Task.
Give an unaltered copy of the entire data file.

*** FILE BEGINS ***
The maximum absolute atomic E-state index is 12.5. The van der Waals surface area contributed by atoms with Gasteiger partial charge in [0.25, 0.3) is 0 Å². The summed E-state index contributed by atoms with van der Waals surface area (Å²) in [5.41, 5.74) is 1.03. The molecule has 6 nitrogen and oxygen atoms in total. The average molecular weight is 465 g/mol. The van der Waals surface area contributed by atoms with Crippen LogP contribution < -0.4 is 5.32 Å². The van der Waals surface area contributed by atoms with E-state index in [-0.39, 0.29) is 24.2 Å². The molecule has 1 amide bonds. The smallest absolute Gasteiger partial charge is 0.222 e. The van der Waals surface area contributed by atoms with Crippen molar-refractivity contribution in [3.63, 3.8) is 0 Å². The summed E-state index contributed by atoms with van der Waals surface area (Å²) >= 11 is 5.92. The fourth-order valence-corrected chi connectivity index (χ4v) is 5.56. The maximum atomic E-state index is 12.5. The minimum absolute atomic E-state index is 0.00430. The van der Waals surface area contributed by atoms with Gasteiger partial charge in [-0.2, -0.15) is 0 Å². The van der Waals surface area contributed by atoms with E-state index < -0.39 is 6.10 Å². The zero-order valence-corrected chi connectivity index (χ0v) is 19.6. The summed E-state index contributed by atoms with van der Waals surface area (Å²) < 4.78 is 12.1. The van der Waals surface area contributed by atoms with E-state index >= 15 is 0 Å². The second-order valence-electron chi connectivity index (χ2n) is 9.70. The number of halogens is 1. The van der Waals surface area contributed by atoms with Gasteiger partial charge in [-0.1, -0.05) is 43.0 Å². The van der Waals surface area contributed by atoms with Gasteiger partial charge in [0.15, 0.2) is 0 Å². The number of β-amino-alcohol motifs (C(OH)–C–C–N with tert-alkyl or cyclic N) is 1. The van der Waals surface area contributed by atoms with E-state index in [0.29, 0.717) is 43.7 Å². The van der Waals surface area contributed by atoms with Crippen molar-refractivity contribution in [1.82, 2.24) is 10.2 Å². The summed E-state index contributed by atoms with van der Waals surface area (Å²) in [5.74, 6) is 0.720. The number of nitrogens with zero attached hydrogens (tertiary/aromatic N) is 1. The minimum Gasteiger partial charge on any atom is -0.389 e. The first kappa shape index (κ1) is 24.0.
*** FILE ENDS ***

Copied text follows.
The maximum absolute atomic E-state index is 12.5. The van der Waals surface area contributed by atoms with Gasteiger partial charge in [0.25, 0.3) is 0 Å². The summed E-state index contributed by atoms with van der Waals surface area (Å²) in [5.41, 5.74) is 1.03. The molecule has 6 nitrogen and oxygen atoms in total. The average molecular weight is 465 g/mol. The van der Waals surface area contributed by atoms with Crippen LogP contribution < -0.4 is 5.32 Å². The van der Waals surface area contributed by atoms with E-state index in [-0.39, 0.29) is 24.2 Å². The molecule has 1 amide bonds. The smallest absolute Gasteiger partial charge is 0.222 e. The van der Waals surface area contributed by atoms with Crippen molar-refractivity contribution in [3.63, 3.8) is 0 Å². The summed E-state index contributed by atoms with van der Waals surface area (Å²) >= 11 is 5.92. The fourth-order valence-corrected chi connectivity index (χ4v) is 5.56. The maximum atomic E-state index is 12.5. The minimum absolute atomic E-state index is 0.00430. The van der Waals surface area contributed by atoms with Gasteiger partial charge in [-0.2, -0.15) is 0 Å². The van der Waals surface area contributed by atoms with E-state index < -0.39 is 6.10 Å². The zero-order valence-corrected chi connectivity index (χ0v) is 19.6. The summed E-state index contributed by atoms with van der Waals surface area (Å²) < 4.78 is 12.1. The van der Waals surface area contributed by atoms with E-state index >= 15 is 0 Å². The second-order valence-electron chi connectivity index (χ2n) is 9.70. The number of halogens is 1. The van der Waals surface area contributed by atoms with Gasteiger partial charge in [-0.1, -0.05) is 43.0 Å². The van der Waals surface area contributed by atoms with Gasteiger partial charge in [0.15, 0.2) is 0 Å². The number of β-amino-alcohol motifs (C(OH)–C–C–N with tert-alkyl or cyclic N) is 1. The van der Waals surface area contributed by atoms with E-state index in [0.29, 0.717) is 43.7 Å². The van der Waals surface area contributed by atoms with Crippen molar-refractivity contribution in [1.82, 2.24) is 10.2 Å². The summed E-state index contributed by atoms with van der Waals surface area (Å²) in [5.74, 6) is 0.720. The number of nitrogens with zero attached hydrogens (tertiary/aromatic N) is 1. The minimum Gasteiger partial charge on any atom is -0.389 e. The first kappa shape index (κ1) is 24.0.